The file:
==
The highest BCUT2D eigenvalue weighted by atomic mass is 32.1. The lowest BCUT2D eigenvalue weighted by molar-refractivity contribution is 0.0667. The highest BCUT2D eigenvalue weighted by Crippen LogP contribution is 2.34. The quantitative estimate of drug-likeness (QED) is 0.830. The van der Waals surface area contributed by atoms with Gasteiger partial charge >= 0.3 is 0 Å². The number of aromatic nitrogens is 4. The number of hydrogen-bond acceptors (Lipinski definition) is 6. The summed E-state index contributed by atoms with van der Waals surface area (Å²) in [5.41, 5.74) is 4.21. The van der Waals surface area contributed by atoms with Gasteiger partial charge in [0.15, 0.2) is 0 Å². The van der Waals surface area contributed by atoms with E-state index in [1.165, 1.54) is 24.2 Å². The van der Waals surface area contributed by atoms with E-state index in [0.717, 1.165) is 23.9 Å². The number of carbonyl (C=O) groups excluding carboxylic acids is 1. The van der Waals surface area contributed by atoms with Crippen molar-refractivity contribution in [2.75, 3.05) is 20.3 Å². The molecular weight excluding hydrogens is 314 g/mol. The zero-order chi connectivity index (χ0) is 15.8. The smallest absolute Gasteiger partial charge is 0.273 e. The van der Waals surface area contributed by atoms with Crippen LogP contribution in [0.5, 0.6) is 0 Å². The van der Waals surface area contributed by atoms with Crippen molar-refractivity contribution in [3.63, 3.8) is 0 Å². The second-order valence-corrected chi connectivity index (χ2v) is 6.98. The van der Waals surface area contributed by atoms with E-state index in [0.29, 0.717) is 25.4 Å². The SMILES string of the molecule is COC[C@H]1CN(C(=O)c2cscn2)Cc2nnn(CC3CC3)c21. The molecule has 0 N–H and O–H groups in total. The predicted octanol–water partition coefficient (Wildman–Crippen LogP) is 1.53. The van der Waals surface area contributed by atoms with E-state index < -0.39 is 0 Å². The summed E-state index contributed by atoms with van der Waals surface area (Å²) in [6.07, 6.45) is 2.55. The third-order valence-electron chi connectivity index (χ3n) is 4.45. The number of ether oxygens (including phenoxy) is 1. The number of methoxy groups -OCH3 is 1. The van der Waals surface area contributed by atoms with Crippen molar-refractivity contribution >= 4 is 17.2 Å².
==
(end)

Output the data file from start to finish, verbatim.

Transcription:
The highest BCUT2D eigenvalue weighted by atomic mass is 32.1. The lowest BCUT2D eigenvalue weighted by molar-refractivity contribution is 0.0667. The highest BCUT2D eigenvalue weighted by Crippen LogP contribution is 2.34. The quantitative estimate of drug-likeness (QED) is 0.830. The van der Waals surface area contributed by atoms with Gasteiger partial charge >= 0.3 is 0 Å². The number of aromatic nitrogens is 4. The number of hydrogen-bond acceptors (Lipinski definition) is 6. The summed E-state index contributed by atoms with van der Waals surface area (Å²) in [5.41, 5.74) is 4.21. The van der Waals surface area contributed by atoms with Gasteiger partial charge in [0.15, 0.2) is 0 Å². The van der Waals surface area contributed by atoms with E-state index in [1.165, 1.54) is 24.2 Å². The van der Waals surface area contributed by atoms with E-state index in [0.717, 1.165) is 23.9 Å². The number of carbonyl (C=O) groups excluding carboxylic acids is 1. The van der Waals surface area contributed by atoms with Crippen molar-refractivity contribution in [2.75, 3.05) is 20.3 Å². The molecular weight excluding hydrogens is 314 g/mol. The zero-order chi connectivity index (χ0) is 15.8. The smallest absolute Gasteiger partial charge is 0.273 e. The van der Waals surface area contributed by atoms with Crippen LogP contribution in [0.5, 0.6) is 0 Å². The van der Waals surface area contributed by atoms with Crippen molar-refractivity contribution in [3.63, 3.8) is 0 Å². The second-order valence-corrected chi connectivity index (χ2v) is 6.98. The van der Waals surface area contributed by atoms with E-state index in [0.29, 0.717) is 25.4 Å². The SMILES string of the molecule is COC[C@H]1CN(C(=O)c2cscn2)Cc2nnn(CC3CC3)c21. The molecule has 0 N–H and O–H groups in total. The predicted octanol–water partition coefficient (Wildman–Crippen LogP) is 1.53. The van der Waals surface area contributed by atoms with E-state index < -0.39 is 0 Å². The summed E-state index contributed by atoms with van der Waals surface area (Å²) in [6.07, 6.45) is 2.55. The third-order valence-electron chi connectivity index (χ3n) is 4.45. The number of ether oxygens (including phenoxy) is 1. The number of methoxy groups -OCH3 is 1. The van der Waals surface area contributed by atoms with Crippen molar-refractivity contribution >= 4 is 17.2 Å².